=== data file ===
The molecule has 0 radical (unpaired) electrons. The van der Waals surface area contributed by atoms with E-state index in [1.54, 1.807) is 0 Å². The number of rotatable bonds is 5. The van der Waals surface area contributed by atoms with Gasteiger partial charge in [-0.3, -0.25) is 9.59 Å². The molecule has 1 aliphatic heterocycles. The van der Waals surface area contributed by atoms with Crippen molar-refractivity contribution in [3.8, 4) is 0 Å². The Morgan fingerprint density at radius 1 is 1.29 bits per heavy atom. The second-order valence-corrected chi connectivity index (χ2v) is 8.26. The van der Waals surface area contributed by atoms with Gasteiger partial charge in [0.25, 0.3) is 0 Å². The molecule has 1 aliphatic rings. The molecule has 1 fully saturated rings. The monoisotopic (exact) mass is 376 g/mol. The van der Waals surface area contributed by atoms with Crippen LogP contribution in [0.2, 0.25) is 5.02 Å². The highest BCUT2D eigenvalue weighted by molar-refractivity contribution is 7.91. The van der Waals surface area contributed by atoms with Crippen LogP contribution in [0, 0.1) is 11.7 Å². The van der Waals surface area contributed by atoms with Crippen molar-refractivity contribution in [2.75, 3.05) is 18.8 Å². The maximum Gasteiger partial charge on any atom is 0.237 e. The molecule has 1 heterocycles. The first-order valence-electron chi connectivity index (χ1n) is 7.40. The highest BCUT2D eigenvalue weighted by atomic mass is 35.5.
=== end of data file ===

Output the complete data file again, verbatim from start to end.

The molecule has 0 radical (unpaired) electrons. The van der Waals surface area contributed by atoms with E-state index in [1.54, 1.807) is 0 Å². The number of rotatable bonds is 5. The van der Waals surface area contributed by atoms with Gasteiger partial charge in [-0.3, -0.25) is 9.59 Å². The molecule has 1 aliphatic heterocycles. The van der Waals surface area contributed by atoms with Crippen molar-refractivity contribution in [3.8, 4) is 0 Å². The Morgan fingerprint density at radius 1 is 1.29 bits per heavy atom. The second-order valence-corrected chi connectivity index (χ2v) is 8.26. The van der Waals surface area contributed by atoms with Gasteiger partial charge in [0.25, 0.3) is 0 Å². The molecule has 1 aliphatic rings. The molecule has 1 fully saturated rings. The monoisotopic (exact) mass is 376 g/mol. The van der Waals surface area contributed by atoms with Crippen LogP contribution in [0.2, 0.25) is 5.02 Å². The highest BCUT2D eigenvalue weighted by molar-refractivity contribution is 7.91. The van der Waals surface area contributed by atoms with Crippen LogP contribution in [0, 0.1) is 11.7 Å². The van der Waals surface area contributed by atoms with Crippen molar-refractivity contribution in [2.75, 3.05) is 18.8 Å². The maximum Gasteiger partial charge on any atom is 0.237 e. The molecule has 1 heterocycles. The first-order valence-electron chi connectivity index (χ1n) is 7.40. The highest BCUT2D eigenvalue weighted by atomic mass is 35.5.